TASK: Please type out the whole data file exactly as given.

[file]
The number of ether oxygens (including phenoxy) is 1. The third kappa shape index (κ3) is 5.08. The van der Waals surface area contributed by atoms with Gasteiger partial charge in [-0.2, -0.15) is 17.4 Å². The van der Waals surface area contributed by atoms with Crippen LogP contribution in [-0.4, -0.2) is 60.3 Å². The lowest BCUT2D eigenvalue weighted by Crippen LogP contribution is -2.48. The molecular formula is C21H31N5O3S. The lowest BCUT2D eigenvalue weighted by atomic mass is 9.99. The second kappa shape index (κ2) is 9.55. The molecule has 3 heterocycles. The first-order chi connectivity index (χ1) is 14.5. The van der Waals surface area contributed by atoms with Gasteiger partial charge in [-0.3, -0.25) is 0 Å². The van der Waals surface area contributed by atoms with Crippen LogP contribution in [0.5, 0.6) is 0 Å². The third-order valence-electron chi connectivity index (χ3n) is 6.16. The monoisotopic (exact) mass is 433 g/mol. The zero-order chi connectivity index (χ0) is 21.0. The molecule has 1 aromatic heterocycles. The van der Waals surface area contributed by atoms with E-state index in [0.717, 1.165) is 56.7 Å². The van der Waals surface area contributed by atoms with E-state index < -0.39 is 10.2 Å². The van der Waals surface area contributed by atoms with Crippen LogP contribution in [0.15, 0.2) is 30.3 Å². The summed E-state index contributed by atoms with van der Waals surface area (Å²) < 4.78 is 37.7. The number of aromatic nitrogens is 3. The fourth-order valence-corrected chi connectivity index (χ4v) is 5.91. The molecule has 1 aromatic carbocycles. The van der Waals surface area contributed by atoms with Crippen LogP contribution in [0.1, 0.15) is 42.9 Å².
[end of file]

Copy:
The number of ether oxygens (including phenoxy) is 1. The third kappa shape index (κ3) is 5.08. The van der Waals surface area contributed by atoms with Gasteiger partial charge in [-0.2, -0.15) is 17.4 Å². The van der Waals surface area contributed by atoms with Crippen LogP contribution in [-0.4, -0.2) is 60.3 Å². The lowest BCUT2D eigenvalue weighted by Crippen LogP contribution is -2.48. The molecular formula is C21H31N5O3S. The lowest BCUT2D eigenvalue weighted by atomic mass is 9.99. The second kappa shape index (κ2) is 9.55. The molecule has 3 heterocycles. The first-order chi connectivity index (χ1) is 14.5. The van der Waals surface area contributed by atoms with Gasteiger partial charge in [-0.3, -0.25) is 0 Å². The van der Waals surface area contributed by atoms with Crippen LogP contribution in [0.5, 0.6) is 0 Å². The third-order valence-electron chi connectivity index (χ3n) is 6.16. The monoisotopic (exact) mass is 433 g/mol. The zero-order chi connectivity index (χ0) is 21.0. The molecule has 1 aromatic heterocycles. The van der Waals surface area contributed by atoms with E-state index in [0.717, 1.165) is 56.7 Å². The van der Waals surface area contributed by atoms with E-state index < -0.39 is 10.2 Å². The van der Waals surface area contributed by atoms with Crippen LogP contribution in [0.15, 0.2) is 30.3 Å². The summed E-state index contributed by atoms with van der Waals surface area (Å²) < 4.78 is 37.7. The number of aromatic nitrogens is 3. The fourth-order valence-corrected chi connectivity index (χ4v) is 5.91. The molecule has 1 aromatic carbocycles. The van der Waals surface area contributed by atoms with Crippen LogP contribution in [0.1, 0.15) is 42.9 Å².